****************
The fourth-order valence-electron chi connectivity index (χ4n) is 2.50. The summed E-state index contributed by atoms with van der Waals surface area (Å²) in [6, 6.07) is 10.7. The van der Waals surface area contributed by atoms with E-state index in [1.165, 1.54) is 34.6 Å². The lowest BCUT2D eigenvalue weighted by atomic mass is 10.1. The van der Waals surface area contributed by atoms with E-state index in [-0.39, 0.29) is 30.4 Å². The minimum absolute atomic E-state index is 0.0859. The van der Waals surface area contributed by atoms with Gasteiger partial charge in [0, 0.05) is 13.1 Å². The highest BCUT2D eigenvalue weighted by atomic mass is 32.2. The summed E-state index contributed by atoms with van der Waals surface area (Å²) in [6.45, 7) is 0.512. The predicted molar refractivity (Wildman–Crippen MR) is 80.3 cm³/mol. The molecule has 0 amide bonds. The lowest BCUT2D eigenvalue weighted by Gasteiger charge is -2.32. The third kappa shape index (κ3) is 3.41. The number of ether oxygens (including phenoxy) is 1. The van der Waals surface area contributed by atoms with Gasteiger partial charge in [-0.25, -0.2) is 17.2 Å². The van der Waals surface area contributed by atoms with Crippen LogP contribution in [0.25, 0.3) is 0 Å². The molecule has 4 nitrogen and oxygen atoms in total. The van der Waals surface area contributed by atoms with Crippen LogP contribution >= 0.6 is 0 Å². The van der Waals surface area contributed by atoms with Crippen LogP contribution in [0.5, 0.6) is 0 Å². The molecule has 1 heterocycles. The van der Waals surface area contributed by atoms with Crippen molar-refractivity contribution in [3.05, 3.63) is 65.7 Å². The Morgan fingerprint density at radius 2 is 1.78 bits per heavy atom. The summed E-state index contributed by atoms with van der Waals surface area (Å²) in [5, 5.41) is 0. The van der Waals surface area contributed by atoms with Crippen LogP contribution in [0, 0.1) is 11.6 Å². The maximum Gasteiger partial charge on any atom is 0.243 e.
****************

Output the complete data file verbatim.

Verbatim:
The fourth-order valence-electron chi connectivity index (χ4n) is 2.50. The summed E-state index contributed by atoms with van der Waals surface area (Å²) in [6, 6.07) is 10.7. The van der Waals surface area contributed by atoms with E-state index in [1.165, 1.54) is 34.6 Å². The lowest BCUT2D eigenvalue weighted by atomic mass is 10.1. The van der Waals surface area contributed by atoms with E-state index in [-0.39, 0.29) is 30.4 Å². The minimum absolute atomic E-state index is 0.0859. The van der Waals surface area contributed by atoms with Gasteiger partial charge in [0, 0.05) is 13.1 Å². The highest BCUT2D eigenvalue weighted by atomic mass is 32.2. The summed E-state index contributed by atoms with van der Waals surface area (Å²) in [6.45, 7) is 0.512. The predicted molar refractivity (Wildman–Crippen MR) is 80.3 cm³/mol. The molecule has 0 amide bonds. The lowest BCUT2D eigenvalue weighted by Gasteiger charge is -2.32. The third kappa shape index (κ3) is 3.41. The number of ether oxygens (including phenoxy) is 1. The van der Waals surface area contributed by atoms with Gasteiger partial charge in [-0.25, -0.2) is 17.2 Å². The van der Waals surface area contributed by atoms with Crippen LogP contribution in [0.25, 0.3) is 0 Å². The molecule has 4 nitrogen and oxygen atoms in total. The van der Waals surface area contributed by atoms with Crippen LogP contribution >= 0.6 is 0 Å². The van der Waals surface area contributed by atoms with Crippen LogP contribution in [0.5, 0.6) is 0 Å². The molecule has 1 heterocycles. The van der Waals surface area contributed by atoms with Crippen molar-refractivity contribution in [3.05, 3.63) is 65.7 Å². The Morgan fingerprint density at radius 2 is 1.78 bits per heavy atom. The summed E-state index contributed by atoms with van der Waals surface area (Å²) in [5, 5.41) is 0. The van der Waals surface area contributed by atoms with Crippen LogP contribution in [0, 0.1) is 11.6 Å². The maximum Gasteiger partial charge on any atom is 0.243 e.